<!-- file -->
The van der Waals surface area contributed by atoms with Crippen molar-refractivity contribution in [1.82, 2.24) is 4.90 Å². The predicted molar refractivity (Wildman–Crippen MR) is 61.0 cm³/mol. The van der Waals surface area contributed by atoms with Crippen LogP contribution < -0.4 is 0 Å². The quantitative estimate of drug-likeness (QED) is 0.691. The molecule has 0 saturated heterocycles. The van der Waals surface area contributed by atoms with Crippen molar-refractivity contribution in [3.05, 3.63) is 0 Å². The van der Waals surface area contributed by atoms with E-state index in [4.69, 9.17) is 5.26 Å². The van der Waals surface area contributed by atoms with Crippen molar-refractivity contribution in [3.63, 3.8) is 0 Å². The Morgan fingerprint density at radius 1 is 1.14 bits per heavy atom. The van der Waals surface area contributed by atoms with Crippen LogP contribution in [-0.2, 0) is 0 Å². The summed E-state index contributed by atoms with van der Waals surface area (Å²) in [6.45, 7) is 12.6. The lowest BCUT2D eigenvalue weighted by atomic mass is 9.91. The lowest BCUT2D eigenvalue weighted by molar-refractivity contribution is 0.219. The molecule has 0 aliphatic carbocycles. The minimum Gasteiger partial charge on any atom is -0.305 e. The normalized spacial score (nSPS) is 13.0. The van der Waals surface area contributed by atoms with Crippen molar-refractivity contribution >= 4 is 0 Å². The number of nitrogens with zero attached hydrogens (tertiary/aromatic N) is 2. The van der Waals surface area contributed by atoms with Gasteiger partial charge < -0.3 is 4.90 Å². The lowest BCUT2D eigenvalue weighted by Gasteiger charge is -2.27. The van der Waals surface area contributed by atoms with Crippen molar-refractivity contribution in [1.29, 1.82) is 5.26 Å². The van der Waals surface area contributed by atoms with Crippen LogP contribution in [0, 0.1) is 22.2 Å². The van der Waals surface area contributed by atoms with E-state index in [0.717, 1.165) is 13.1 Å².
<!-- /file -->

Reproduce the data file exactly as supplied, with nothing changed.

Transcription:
The van der Waals surface area contributed by atoms with Crippen molar-refractivity contribution in [1.82, 2.24) is 4.90 Å². The predicted molar refractivity (Wildman–Crippen MR) is 61.0 cm³/mol. The van der Waals surface area contributed by atoms with Crippen LogP contribution < -0.4 is 0 Å². The quantitative estimate of drug-likeness (QED) is 0.691. The molecule has 0 saturated heterocycles. The van der Waals surface area contributed by atoms with Crippen molar-refractivity contribution in [3.05, 3.63) is 0 Å². The van der Waals surface area contributed by atoms with E-state index in [4.69, 9.17) is 5.26 Å². The van der Waals surface area contributed by atoms with Crippen molar-refractivity contribution in [3.63, 3.8) is 0 Å². The Morgan fingerprint density at radius 1 is 1.14 bits per heavy atom. The van der Waals surface area contributed by atoms with Crippen LogP contribution in [-0.2, 0) is 0 Å². The summed E-state index contributed by atoms with van der Waals surface area (Å²) in [6.45, 7) is 12.6. The lowest BCUT2D eigenvalue weighted by atomic mass is 9.91. The lowest BCUT2D eigenvalue weighted by molar-refractivity contribution is 0.219. The molecule has 0 aliphatic carbocycles. The minimum Gasteiger partial charge on any atom is -0.305 e. The normalized spacial score (nSPS) is 13.0. The van der Waals surface area contributed by atoms with Crippen molar-refractivity contribution >= 4 is 0 Å². The number of nitrogens with zero attached hydrogens (tertiary/aromatic N) is 2. The van der Waals surface area contributed by atoms with Gasteiger partial charge < -0.3 is 4.90 Å². The lowest BCUT2D eigenvalue weighted by Gasteiger charge is -2.27. The van der Waals surface area contributed by atoms with Crippen molar-refractivity contribution in [1.29, 1.82) is 5.26 Å². The van der Waals surface area contributed by atoms with Crippen LogP contribution in [0, 0.1) is 22.2 Å². The van der Waals surface area contributed by atoms with E-state index in [0.717, 1.165) is 13.1 Å².